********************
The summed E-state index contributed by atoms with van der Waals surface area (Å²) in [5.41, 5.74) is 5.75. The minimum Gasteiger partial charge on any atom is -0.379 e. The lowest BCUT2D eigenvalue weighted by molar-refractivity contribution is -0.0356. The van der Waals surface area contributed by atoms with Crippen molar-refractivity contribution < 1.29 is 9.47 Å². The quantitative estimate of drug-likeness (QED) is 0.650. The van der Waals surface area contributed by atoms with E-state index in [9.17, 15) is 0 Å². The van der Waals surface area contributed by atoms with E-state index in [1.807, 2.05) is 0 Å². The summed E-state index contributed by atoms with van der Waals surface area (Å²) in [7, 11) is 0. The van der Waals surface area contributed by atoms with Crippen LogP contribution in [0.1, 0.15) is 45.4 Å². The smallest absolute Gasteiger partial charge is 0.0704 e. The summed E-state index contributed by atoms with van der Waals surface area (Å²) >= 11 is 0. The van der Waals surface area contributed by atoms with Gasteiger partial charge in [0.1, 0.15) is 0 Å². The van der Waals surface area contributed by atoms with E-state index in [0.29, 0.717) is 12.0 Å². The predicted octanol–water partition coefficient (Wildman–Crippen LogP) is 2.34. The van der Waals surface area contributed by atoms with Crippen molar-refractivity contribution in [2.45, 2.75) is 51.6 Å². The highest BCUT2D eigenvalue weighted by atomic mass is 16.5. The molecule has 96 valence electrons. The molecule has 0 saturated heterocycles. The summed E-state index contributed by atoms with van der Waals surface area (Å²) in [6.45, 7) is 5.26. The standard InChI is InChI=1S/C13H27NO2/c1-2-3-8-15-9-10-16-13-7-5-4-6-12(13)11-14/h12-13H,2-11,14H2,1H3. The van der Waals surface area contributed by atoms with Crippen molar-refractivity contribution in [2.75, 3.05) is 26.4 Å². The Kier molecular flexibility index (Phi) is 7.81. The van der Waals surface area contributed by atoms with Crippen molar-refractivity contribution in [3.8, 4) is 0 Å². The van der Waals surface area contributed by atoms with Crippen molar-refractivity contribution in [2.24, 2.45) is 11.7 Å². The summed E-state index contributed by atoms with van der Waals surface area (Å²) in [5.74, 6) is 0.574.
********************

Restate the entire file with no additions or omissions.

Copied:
The summed E-state index contributed by atoms with van der Waals surface area (Å²) in [5.41, 5.74) is 5.75. The minimum Gasteiger partial charge on any atom is -0.379 e. The lowest BCUT2D eigenvalue weighted by molar-refractivity contribution is -0.0356. The van der Waals surface area contributed by atoms with Crippen molar-refractivity contribution < 1.29 is 9.47 Å². The quantitative estimate of drug-likeness (QED) is 0.650. The van der Waals surface area contributed by atoms with E-state index in [9.17, 15) is 0 Å². The van der Waals surface area contributed by atoms with E-state index in [1.807, 2.05) is 0 Å². The summed E-state index contributed by atoms with van der Waals surface area (Å²) in [7, 11) is 0. The van der Waals surface area contributed by atoms with Crippen LogP contribution in [0.1, 0.15) is 45.4 Å². The smallest absolute Gasteiger partial charge is 0.0704 e. The summed E-state index contributed by atoms with van der Waals surface area (Å²) >= 11 is 0. The van der Waals surface area contributed by atoms with Gasteiger partial charge in [0.1, 0.15) is 0 Å². The van der Waals surface area contributed by atoms with E-state index in [0.29, 0.717) is 12.0 Å². The predicted octanol–water partition coefficient (Wildman–Crippen LogP) is 2.34. The van der Waals surface area contributed by atoms with Crippen molar-refractivity contribution in [2.45, 2.75) is 51.6 Å². The highest BCUT2D eigenvalue weighted by atomic mass is 16.5. The molecule has 96 valence electrons. The molecule has 0 saturated heterocycles. The summed E-state index contributed by atoms with van der Waals surface area (Å²) in [6.45, 7) is 5.26. The standard InChI is InChI=1S/C13H27NO2/c1-2-3-8-15-9-10-16-13-7-5-4-6-12(13)11-14/h12-13H,2-11,14H2,1H3. The van der Waals surface area contributed by atoms with Crippen molar-refractivity contribution in [2.75, 3.05) is 26.4 Å². The Kier molecular flexibility index (Phi) is 7.81. The van der Waals surface area contributed by atoms with Crippen molar-refractivity contribution in [3.8, 4) is 0 Å². The van der Waals surface area contributed by atoms with Crippen molar-refractivity contribution in [2.24, 2.45) is 11.7 Å². The summed E-state index contributed by atoms with van der Waals surface area (Å²) in [5.74, 6) is 0.574.